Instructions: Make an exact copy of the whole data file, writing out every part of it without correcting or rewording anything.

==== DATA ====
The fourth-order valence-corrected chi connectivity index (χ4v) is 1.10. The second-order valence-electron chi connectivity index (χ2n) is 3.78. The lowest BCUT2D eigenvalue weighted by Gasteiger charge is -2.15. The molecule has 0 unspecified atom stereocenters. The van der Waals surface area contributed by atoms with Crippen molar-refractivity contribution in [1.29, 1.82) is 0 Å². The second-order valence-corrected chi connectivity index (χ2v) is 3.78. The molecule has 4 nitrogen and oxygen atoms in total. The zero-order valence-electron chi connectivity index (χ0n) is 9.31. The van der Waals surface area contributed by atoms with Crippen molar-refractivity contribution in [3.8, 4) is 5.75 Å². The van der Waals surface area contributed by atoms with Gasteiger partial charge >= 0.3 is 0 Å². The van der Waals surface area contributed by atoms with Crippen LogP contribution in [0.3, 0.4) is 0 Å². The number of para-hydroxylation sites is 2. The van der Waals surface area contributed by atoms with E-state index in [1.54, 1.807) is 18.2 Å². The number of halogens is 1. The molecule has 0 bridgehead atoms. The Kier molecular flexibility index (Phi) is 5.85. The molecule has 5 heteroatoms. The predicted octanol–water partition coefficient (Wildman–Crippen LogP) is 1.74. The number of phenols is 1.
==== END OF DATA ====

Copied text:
The fourth-order valence-corrected chi connectivity index (χ4v) is 1.10. The second-order valence-electron chi connectivity index (χ2n) is 3.78. The lowest BCUT2D eigenvalue weighted by Gasteiger charge is -2.15. The molecule has 0 unspecified atom stereocenters. The van der Waals surface area contributed by atoms with Crippen molar-refractivity contribution in [1.29, 1.82) is 0 Å². The second-order valence-corrected chi connectivity index (χ2v) is 3.78. The molecule has 4 nitrogen and oxygen atoms in total. The zero-order valence-electron chi connectivity index (χ0n) is 9.31. The van der Waals surface area contributed by atoms with Crippen molar-refractivity contribution in [3.8, 4) is 5.75 Å². The van der Waals surface area contributed by atoms with Gasteiger partial charge >= 0.3 is 0 Å². The van der Waals surface area contributed by atoms with Crippen LogP contribution in [0.3, 0.4) is 0 Å². The number of para-hydroxylation sites is 2. The van der Waals surface area contributed by atoms with E-state index in [1.54, 1.807) is 18.2 Å². The number of halogens is 1. The molecule has 0 bridgehead atoms. The Kier molecular flexibility index (Phi) is 5.85. The molecule has 5 heteroatoms. The predicted octanol–water partition coefficient (Wildman–Crippen LogP) is 1.74. The number of phenols is 1.